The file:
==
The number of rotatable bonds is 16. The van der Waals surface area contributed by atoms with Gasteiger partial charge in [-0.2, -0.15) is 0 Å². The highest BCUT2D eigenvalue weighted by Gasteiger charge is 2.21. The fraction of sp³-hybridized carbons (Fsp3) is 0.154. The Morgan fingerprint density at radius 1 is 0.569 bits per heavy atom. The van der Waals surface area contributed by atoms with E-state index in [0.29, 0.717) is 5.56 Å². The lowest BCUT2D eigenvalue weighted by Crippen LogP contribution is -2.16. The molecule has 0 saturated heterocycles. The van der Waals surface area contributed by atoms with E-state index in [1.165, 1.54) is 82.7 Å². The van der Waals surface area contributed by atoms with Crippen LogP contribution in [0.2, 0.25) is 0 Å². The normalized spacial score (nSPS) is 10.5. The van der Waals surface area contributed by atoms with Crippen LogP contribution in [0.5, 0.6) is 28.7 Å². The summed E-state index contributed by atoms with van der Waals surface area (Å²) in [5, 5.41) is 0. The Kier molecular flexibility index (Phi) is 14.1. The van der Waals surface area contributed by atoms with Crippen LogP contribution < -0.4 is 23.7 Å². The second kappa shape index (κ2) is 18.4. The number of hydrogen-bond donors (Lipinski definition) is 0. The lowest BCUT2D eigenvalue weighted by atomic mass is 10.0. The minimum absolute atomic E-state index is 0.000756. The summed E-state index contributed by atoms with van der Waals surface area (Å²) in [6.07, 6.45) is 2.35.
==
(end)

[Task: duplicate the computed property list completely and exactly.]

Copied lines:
The number of rotatable bonds is 16. The van der Waals surface area contributed by atoms with Gasteiger partial charge in [-0.2, -0.15) is 0 Å². The highest BCUT2D eigenvalue weighted by Gasteiger charge is 2.21. The fraction of sp³-hybridized carbons (Fsp3) is 0.154. The Morgan fingerprint density at radius 1 is 0.569 bits per heavy atom. The van der Waals surface area contributed by atoms with E-state index in [0.29, 0.717) is 5.56 Å². The lowest BCUT2D eigenvalue weighted by Crippen LogP contribution is -2.16. The molecule has 0 saturated heterocycles. The van der Waals surface area contributed by atoms with E-state index in [1.165, 1.54) is 82.7 Å². The van der Waals surface area contributed by atoms with Crippen LogP contribution in [0.2, 0.25) is 0 Å². The normalized spacial score (nSPS) is 10.5. The van der Waals surface area contributed by atoms with Crippen LogP contribution in [0.5, 0.6) is 28.7 Å². The summed E-state index contributed by atoms with van der Waals surface area (Å²) in [5, 5.41) is 0. The Kier molecular flexibility index (Phi) is 14.1. The van der Waals surface area contributed by atoms with Crippen LogP contribution < -0.4 is 23.7 Å². The second kappa shape index (κ2) is 18.4. The number of hydrogen-bond donors (Lipinski definition) is 0. The lowest BCUT2D eigenvalue weighted by atomic mass is 10.0. The minimum absolute atomic E-state index is 0.000756. The summed E-state index contributed by atoms with van der Waals surface area (Å²) in [6.07, 6.45) is 2.35.